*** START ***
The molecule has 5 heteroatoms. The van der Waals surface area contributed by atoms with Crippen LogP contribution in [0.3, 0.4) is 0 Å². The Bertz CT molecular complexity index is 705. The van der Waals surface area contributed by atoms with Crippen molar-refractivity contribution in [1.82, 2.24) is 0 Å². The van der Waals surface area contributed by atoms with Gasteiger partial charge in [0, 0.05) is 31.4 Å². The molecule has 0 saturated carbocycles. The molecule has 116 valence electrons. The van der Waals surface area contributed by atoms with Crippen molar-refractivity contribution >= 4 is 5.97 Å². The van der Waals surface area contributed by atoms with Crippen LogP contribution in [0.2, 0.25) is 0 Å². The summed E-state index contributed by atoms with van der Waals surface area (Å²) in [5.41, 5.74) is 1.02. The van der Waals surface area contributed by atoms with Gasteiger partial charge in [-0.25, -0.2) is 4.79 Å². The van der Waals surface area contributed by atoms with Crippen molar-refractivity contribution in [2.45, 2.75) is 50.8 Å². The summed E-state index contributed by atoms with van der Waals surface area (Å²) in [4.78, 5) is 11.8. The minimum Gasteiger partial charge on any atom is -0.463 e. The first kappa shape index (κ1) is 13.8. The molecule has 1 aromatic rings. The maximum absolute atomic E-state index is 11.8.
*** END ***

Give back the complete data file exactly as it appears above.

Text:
The molecule has 5 heteroatoms. The van der Waals surface area contributed by atoms with Crippen LogP contribution in [0.3, 0.4) is 0 Å². The Bertz CT molecular complexity index is 705. The van der Waals surface area contributed by atoms with Crippen molar-refractivity contribution in [1.82, 2.24) is 0 Å². The van der Waals surface area contributed by atoms with Gasteiger partial charge in [0, 0.05) is 31.4 Å². The molecule has 0 saturated carbocycles. The molecule has 116 valence electrons. The van der Waals surface area contributed by atoms with Crippen molar-refractivity contribution >= 4 is 5.97 Å². The van der Waals surface area contributed by atoms with Crippen LogP contribution in [0.2, 0.25) is 0 Å². The summed E-state index contributed by atoms with van der Waals surface area (Å²) in [5.41, 5.74) is 1.02. The van der Waals surface area contributed by atoms with Gasteiger partial charge in [-0.25, -0.2) is 4.79 Å². The van der Waals surface area contributed by atoms with Crippen molar-refractivity contribution in [2.45, 2.75) is 50.8 Å². The summed E-state index contributed by atoms with van der Waals surface area (Å²) in [4.78, 5) is 11.8. The minimum Gasteiger partial charge on any atom is -0.463 e. The first kappa shape index (κ1) is 13.8. The molecule has 1 aromatic rings. The maximum absolute atomic E-state index is 11.8.